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Now what? The key states to keep a close eye on in the coming hours (and days)

Seven states are all waiting to be called.

Image: DPA/PA Images

AFTER A LONG night of counting, the result of the US presidential election is still very much up in the air with no clear winner projected.

Democrats’ hopes of a landslide Joe Biden victory will not happen, and Donald Trump has already threatened to go to the Supreme Court after claiming without evidence that the election is a fraud. 

It’s now getting towards the most crucial part of the count, with some of the swingiest swing states set to announce results of votes in key areas within the next few hours.

As it stands, Biden leads Trump by a projected 238 electoral college votes to 213, with 270 the magic number required to take the White House.

Seven states – Alaska, Pennsylvania, Nevada, Michigan, Georgia, North Carolina and Wiconsin – are all waiting to be called. 

Nobody can say for sure what’s going to happen next, particularly with such a large chunk of postal ballots left to be counted, but as crunch time approaches, there are a couple of clear paths to victory for both candidates.

Here’s what to look out for over the next couple of hours (and days).

Wisconsin and Michigan

The Democrats’ had hoped that Joe Biden could bag a crucial win in Republican strongholds like Texas and Florida, those gains never materialised.

At the time of writing, the only significant flip for Trump’s rival has been Arizona, giving Biden a projected gain of 11 Electoral College votes (though the state hasn’t been officially called for him yet).

But although that number isn’t as large as the 38 and 29 votes that Texas and Florida would have given him, respectively, his apparent flip of the western state has provided Biden with a big leg-up and a potential path to victory.

A win there and in the Rust Belt states of Wisconsin (10 votes) and Michigan (16 votes) would bring Biden agonisingly close to a win, putting him on 264 Electoral College votes.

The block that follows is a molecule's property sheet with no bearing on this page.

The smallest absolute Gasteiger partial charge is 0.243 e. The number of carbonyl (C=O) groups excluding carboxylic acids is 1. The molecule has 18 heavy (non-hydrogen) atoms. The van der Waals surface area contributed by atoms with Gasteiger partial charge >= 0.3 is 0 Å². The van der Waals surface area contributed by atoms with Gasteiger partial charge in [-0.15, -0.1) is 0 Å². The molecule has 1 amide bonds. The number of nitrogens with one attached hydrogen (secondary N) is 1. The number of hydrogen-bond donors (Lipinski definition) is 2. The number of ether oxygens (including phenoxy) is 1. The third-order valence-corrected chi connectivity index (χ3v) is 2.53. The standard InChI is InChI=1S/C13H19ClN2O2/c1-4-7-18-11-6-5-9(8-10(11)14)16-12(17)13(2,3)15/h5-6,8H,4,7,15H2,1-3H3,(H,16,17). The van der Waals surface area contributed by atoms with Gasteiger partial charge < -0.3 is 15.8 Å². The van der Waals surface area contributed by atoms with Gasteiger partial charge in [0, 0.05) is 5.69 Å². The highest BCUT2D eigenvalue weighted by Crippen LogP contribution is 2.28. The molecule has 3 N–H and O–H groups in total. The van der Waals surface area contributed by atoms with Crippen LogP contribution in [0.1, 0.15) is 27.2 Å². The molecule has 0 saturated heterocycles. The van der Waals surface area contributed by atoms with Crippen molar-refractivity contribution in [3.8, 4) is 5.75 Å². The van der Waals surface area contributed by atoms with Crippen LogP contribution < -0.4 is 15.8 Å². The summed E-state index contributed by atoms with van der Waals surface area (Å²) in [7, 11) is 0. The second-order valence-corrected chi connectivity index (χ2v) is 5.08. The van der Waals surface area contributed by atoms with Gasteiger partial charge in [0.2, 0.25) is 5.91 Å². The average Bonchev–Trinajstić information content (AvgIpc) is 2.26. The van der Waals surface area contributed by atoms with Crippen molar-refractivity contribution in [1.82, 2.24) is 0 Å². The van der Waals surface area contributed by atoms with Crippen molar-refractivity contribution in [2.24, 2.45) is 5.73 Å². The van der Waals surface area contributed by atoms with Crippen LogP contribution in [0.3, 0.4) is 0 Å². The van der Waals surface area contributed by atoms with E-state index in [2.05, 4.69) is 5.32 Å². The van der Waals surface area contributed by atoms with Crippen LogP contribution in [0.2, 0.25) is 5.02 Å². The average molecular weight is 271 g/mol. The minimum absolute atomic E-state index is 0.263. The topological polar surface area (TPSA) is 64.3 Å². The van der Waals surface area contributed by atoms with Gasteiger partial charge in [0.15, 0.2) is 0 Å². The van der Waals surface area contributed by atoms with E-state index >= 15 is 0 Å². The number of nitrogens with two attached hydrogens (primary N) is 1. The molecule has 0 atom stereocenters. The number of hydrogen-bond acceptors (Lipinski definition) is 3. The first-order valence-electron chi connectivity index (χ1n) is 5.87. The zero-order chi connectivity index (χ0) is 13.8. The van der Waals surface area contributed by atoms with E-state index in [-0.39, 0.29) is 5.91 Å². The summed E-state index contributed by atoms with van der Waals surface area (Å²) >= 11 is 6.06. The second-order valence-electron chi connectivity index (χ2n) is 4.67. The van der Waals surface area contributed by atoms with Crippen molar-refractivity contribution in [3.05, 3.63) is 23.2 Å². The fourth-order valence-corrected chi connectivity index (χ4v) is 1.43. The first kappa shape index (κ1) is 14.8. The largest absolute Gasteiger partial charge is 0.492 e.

But should Trump take Wisconsin and Michigan, it would bring the president one vote ahead of his challenger to 239 Electoral College votes (assuming Biden wins Arizona as expected).

Both states seemed out of reach for Biden earlier, but voting patterns have favoured him in recent hours. 

In Wisconsin, Trump had a 109,000 vote lead until the count for the Democratic-leaning Milwaukee County came in and Biden has taken a wafer-tin lead in the state.

Outstanding votes are yet to be counted in Brown County and Kenosha County with large numbers of mail-in ballots still to be counted in each.

Meanwhile, the gap is also narrowing in Michigan, where Trump won by just 10,000 votes in 2016.

Wayne County in Detroit – the largest county in the state with 18% of voting population – has a large chunk of postal votes left to count which are expected to skew heavily Democratic.

Democratic areas Oakland County, Ingham County and Kalamazoo County are also outstanding, with more postal ballots expected – but Macomb County, a Republican stronghold, also remains to be counted.

However, while they are critical to the race, current trends come with a major health warning: they saw significant numbers of people voting by postal ballot, and because they’re counting those votes last, it’s unpredictable how they will go.

Southern states (also, Alsaska)

Despite trailing by 25 Electoral College votes at the time of writing, Trump is expected to close the gap when results of some of the remaining states are called.